2. Color code brushes and buckets

    To prevent cross contamination, brushes and buckets used in food processing facilities should be color coded to make it easier for clean up a sanitation operating procedure report from Penn State Berkey Creamery stated.

    One color should be used to clean pasteurized food contact surfaces, while another should be used to clean nonfood contact surfaces. Additionally, the creamery said a third color should be used to clean surfaces with raw milk products and the last color should only be applied for floor drain cleaning.

    This changes per food item at each plant, but bucket and brush protocols should be very similar.

    3. Clean all equipment and machinery

    This might seem like a no-brainer for food processing plant operators, but all equipment and machinery must be cleaned to prevent contamination, Food Quality and Safety reported. Refrigeration equipment, heating, ventilation and air conditioning (HVAC) systems, contact surfaces, drains, plant equipment, and shell and tube heat exchangers need to be properly cleaned to prevent outbreaks.

    Using stainless steel shell and tube heat exchangers and other equipment helps protect against bacterial contamination because the alloy can handle intense cleaners and daily cleanings. Stainless steel equipment is easily cleaned and it will last much longer than other metal equipment products.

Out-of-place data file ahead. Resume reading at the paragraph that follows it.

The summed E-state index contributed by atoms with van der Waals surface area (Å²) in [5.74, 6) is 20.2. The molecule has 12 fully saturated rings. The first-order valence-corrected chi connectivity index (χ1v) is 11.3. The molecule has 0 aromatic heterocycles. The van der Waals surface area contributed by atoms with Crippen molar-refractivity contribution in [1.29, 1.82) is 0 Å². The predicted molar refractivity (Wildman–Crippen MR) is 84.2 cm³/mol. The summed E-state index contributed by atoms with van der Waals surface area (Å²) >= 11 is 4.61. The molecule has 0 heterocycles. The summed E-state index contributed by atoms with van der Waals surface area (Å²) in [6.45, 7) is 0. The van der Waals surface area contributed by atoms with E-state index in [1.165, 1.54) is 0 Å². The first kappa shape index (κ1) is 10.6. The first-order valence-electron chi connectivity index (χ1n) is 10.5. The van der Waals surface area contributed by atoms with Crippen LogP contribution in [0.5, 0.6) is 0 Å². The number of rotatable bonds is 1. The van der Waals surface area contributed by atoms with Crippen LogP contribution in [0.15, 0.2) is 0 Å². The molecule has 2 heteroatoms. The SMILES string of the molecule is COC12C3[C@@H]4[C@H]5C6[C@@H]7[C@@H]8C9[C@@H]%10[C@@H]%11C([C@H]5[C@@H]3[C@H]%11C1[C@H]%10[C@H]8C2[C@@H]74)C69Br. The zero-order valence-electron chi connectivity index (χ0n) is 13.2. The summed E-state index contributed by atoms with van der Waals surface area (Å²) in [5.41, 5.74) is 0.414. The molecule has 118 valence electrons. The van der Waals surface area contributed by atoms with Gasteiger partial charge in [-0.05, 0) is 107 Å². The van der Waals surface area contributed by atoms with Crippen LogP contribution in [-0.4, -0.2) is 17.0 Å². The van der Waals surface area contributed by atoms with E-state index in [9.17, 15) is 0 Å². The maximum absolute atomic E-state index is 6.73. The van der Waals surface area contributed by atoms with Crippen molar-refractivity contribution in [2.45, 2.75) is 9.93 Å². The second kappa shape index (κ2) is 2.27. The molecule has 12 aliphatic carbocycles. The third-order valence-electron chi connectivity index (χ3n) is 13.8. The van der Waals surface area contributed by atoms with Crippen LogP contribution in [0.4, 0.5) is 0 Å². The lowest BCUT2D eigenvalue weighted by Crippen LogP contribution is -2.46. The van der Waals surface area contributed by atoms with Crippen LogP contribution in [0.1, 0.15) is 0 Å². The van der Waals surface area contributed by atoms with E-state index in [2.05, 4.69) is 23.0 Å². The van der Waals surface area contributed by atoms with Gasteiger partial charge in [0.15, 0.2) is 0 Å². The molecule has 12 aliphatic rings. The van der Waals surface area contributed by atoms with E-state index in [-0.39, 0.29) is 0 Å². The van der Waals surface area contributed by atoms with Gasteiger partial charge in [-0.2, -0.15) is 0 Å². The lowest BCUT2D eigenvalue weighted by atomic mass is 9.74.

4. Ensure workers are healthy

    Food handling in processing facilities requires a lot of human interaction with items that could get contaminated if someone were sick or infected the Idaho Department of Health and Welfare reported. Additionally, food handling employees should not be at work if they are sick, vomiting, have diarrhea or are showing symptoms of a sore throat or fever.

    When workers are healthy and safe around food products, the chance of contamination is further limited. Just like food processing equipment, employees must keep sanitized by washing their hands and wearing clean clothes.

    5. Make sure products are heated with appropriate equipment

    One of the biggest problems food processing facilities have with contamination issues is properly heating food products to the right temperature, the PSU report stated. Facilities need the right shell and tube heat exchanger to heat products to adequately kill the bacteria.

    Many operators believe any heat exchanger will do the job, but there are specific variables such as the type of product, the heating requirements and the amount of products being made, that all factor into the equipment size. Speaking with a heat exchanger professional could get a processing plant on the right track.